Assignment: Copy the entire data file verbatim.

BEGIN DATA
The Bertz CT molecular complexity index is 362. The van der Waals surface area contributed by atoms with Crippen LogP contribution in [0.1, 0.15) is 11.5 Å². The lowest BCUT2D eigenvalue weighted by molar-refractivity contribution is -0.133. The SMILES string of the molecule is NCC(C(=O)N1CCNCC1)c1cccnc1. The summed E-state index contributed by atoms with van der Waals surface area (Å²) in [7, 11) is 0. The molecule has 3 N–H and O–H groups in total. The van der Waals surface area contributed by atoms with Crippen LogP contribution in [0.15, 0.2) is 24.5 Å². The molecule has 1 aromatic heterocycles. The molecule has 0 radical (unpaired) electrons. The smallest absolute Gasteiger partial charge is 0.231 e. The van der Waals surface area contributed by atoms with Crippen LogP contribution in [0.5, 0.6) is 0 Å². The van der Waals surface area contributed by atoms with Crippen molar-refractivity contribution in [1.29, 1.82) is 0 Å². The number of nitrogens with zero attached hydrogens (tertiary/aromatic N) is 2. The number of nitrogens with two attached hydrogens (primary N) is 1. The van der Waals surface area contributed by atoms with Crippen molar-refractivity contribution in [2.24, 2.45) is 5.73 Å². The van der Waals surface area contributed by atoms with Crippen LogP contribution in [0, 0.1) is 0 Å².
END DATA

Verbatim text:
The Bertz CT molecular complexity index is 362. The van der Waals surface area contributed by atoms with Crippen LogP contribution in [0.1, 0.15) is 11.5 Å². The lowest BCUT2D eigenvalue weighted by molar-refractivity contribution is -0.133. The SMILES string of the molecule is NCC(C(=O)N1CCNCC1)c1cccnc1. The summed E-state index contributed by atoms with van der Waals surface area (Å²) in [7, 11) is 0. The molecule has 3 N–H and O–H groups in total. The van der Waals surface area contributed by atoms with Crippen LogP contribution in [0.15, 0.2) is 24.5 Å². The molecule has 1 aromatic heterocycles. The molecule has 0 radical (unpaired) electrons. The smallest absolute Gasteiger partial charge is 0.231 e. The van der Waals surface area contributed by atoms with Crippen LogP contribution in [0.5, 0.6) is 0 Å². The van der Waals surface area contributed by atoms with Crippen molar-refractivity contribution in [1.29, 1.82) is 0 Å². The number of nitrogens with zero attached hydrogens (tertiary/aromatic N) is 2. The number of nitrogens with two attached hydrogens (primary N) is 1. The van der Waals surface area contributed by atoms with Crippen molar-refractivity contribution in [2.24, 2.45) is 5.73 Å². The van der Waals surface area contributed by atoms with Crippen LogP contribution in [0, 0.1) is 0 Å².